I like podcasts that stop me in my tracks.
I happen to have a professional relationship with the host, Lizz Hodgson, and so it was riveting for me to hear her get choked up as she recounted the harrowing experience of watching helplessly while her mother experienced severe complications from bariatric surgery. The complications persist in some form or another to this day. She interviewed her mother about the surgery and its after-effects in the show’s debut episode, but it was Episode 20, the most intense and emotional eight minutes of the show’s history, when Lizz opened up in a way I had never before borne witness to. Lizz’ admiration for her mother is obvious, both in word and tone, and so it comes as no surprise to me that she would get so emotional about an occasion when her mother’s fate as a corporeal being was uncertain. This was Lizz in a raw, pure state, and the passion was so authentic that I’ll always remember that moment as eight minutes of podcasting excellence.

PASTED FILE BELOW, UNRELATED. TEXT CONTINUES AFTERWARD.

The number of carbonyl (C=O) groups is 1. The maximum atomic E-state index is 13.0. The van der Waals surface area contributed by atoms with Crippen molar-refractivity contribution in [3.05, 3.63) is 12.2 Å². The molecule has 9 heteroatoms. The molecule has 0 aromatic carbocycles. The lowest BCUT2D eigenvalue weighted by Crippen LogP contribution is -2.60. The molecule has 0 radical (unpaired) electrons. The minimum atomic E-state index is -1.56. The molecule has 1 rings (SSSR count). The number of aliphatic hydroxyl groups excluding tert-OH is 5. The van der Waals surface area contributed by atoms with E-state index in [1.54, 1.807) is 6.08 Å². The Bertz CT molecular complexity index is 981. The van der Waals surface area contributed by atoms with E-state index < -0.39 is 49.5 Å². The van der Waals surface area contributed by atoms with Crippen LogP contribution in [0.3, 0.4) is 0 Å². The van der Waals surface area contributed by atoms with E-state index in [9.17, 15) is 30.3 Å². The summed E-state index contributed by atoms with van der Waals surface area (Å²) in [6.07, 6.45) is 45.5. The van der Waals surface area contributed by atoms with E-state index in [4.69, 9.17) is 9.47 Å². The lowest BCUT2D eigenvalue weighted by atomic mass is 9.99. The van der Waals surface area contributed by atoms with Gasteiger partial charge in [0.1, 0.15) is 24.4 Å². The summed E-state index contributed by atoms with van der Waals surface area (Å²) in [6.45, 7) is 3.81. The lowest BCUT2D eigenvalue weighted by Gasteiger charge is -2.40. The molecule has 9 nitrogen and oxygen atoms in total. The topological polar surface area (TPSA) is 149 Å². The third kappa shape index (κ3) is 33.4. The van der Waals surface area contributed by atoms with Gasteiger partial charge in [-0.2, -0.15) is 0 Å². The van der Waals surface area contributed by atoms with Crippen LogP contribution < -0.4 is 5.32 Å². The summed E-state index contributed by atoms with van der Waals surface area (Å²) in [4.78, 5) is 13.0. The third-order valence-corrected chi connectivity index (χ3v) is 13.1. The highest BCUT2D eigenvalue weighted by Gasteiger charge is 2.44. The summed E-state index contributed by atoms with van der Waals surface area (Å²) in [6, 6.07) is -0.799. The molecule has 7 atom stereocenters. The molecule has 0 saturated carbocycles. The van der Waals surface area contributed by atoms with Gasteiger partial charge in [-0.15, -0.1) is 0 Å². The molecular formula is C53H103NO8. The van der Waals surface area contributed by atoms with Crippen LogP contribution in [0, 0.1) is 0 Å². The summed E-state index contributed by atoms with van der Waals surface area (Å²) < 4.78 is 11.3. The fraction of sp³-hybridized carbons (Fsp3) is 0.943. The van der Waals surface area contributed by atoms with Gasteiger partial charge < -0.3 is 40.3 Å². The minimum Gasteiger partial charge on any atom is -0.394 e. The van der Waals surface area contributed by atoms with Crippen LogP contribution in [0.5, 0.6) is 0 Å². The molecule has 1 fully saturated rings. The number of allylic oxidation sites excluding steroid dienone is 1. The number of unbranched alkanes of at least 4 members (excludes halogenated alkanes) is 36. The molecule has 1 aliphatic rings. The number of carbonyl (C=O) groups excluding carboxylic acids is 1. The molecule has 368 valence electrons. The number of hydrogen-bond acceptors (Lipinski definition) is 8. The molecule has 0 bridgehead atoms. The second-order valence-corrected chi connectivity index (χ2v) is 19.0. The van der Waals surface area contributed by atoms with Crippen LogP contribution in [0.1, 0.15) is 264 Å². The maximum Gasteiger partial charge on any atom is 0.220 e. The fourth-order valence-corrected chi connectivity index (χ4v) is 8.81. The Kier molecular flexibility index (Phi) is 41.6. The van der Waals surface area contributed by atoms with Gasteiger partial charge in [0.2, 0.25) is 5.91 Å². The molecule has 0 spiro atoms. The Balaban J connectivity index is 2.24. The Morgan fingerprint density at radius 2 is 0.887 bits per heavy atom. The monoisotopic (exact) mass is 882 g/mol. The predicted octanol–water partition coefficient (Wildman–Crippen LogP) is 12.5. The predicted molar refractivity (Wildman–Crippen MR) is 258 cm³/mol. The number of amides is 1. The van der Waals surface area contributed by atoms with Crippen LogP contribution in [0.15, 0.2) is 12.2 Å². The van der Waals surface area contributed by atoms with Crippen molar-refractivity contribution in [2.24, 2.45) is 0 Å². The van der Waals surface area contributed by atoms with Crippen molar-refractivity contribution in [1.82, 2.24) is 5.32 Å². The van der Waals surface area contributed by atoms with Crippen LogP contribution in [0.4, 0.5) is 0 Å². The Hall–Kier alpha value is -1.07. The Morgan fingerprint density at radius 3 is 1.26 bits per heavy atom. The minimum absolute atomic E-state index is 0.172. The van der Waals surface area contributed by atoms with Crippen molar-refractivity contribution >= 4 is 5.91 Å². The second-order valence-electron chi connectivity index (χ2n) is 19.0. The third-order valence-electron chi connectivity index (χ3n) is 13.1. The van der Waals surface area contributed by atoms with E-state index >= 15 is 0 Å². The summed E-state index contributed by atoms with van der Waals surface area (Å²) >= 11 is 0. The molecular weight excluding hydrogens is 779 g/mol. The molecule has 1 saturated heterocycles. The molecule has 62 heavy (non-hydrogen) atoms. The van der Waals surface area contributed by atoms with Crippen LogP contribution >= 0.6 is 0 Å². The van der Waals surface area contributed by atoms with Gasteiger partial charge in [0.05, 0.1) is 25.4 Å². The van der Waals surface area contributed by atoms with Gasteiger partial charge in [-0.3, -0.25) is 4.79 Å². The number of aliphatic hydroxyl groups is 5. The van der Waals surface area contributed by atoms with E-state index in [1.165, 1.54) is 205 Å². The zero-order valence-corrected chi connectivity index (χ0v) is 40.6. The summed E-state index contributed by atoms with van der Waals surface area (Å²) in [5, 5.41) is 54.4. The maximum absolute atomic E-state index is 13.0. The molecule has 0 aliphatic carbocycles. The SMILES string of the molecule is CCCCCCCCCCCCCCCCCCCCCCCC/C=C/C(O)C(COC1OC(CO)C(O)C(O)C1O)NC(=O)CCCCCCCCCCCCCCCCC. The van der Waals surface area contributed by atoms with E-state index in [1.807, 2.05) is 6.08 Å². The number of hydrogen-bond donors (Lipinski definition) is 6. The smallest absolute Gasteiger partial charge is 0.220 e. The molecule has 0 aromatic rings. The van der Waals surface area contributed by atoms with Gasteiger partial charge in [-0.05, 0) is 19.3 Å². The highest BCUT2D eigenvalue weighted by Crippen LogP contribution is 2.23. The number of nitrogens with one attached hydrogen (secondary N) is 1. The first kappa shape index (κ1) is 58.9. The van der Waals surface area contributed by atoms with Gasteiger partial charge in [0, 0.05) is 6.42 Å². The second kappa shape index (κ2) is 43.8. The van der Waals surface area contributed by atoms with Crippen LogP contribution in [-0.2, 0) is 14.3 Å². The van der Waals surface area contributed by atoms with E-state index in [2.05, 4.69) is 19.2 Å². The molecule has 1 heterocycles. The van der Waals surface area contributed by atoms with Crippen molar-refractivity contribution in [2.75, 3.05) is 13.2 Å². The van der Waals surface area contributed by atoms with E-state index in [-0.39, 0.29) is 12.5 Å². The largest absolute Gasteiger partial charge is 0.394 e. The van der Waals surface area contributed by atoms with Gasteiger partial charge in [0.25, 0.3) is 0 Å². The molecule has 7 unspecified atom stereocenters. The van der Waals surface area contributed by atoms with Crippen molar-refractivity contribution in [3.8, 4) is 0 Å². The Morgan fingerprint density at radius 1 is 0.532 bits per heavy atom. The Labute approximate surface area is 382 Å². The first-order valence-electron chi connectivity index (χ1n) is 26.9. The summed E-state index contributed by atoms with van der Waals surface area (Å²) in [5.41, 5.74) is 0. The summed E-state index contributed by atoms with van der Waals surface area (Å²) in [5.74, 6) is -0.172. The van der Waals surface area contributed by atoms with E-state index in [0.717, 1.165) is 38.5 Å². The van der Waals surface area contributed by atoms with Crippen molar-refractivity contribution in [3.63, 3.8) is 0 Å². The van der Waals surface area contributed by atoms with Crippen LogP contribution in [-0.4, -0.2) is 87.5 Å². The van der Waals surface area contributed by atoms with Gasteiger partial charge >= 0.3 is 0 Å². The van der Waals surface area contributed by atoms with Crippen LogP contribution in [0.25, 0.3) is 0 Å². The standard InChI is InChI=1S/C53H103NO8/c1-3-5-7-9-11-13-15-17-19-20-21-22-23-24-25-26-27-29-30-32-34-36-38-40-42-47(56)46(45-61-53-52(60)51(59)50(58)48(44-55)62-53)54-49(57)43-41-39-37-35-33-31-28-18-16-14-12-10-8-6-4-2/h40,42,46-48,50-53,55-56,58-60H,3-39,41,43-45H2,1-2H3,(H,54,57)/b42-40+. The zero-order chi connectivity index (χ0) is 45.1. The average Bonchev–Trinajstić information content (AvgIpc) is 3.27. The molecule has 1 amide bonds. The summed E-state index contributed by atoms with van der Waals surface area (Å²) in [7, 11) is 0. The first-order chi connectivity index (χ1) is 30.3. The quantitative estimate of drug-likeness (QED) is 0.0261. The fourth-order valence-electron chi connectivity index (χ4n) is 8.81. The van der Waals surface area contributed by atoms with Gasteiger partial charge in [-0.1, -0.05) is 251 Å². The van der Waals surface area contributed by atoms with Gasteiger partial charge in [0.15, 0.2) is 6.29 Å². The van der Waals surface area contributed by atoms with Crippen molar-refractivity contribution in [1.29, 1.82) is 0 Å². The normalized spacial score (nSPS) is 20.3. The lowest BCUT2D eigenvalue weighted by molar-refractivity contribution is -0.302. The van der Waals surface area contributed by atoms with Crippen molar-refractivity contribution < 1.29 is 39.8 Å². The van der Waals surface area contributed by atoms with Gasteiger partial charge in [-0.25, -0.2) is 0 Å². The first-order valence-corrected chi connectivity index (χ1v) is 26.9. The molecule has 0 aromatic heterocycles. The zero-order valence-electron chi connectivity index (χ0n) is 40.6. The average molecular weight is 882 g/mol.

This show is about the facade so many of us adopt to assure others that we are coping and hanging on, no matter how rough life may get. Unlike that facade, there is nothing artificial about this show. It is about the gritty reality of our true selves, the persona we leave behind when we depart for work or any other place where it may not serve us well to be vulnerable in the presence of those with whom we are not intimate in any way. Lizz and her guests disclose their personal truth without varnish, and it is no easy feat.
Indeed, these are brave people. Like the man with the severe speech impediment. Podcasting is a predominantly talk-oriented medium, and yet he insisted on being heard. It is the fact that he can’t fake it and doesn’t try to that makes his example so compelling.
If you are looking for something gritty and real in your podcast diet, I recommend Faking It. And I mean that.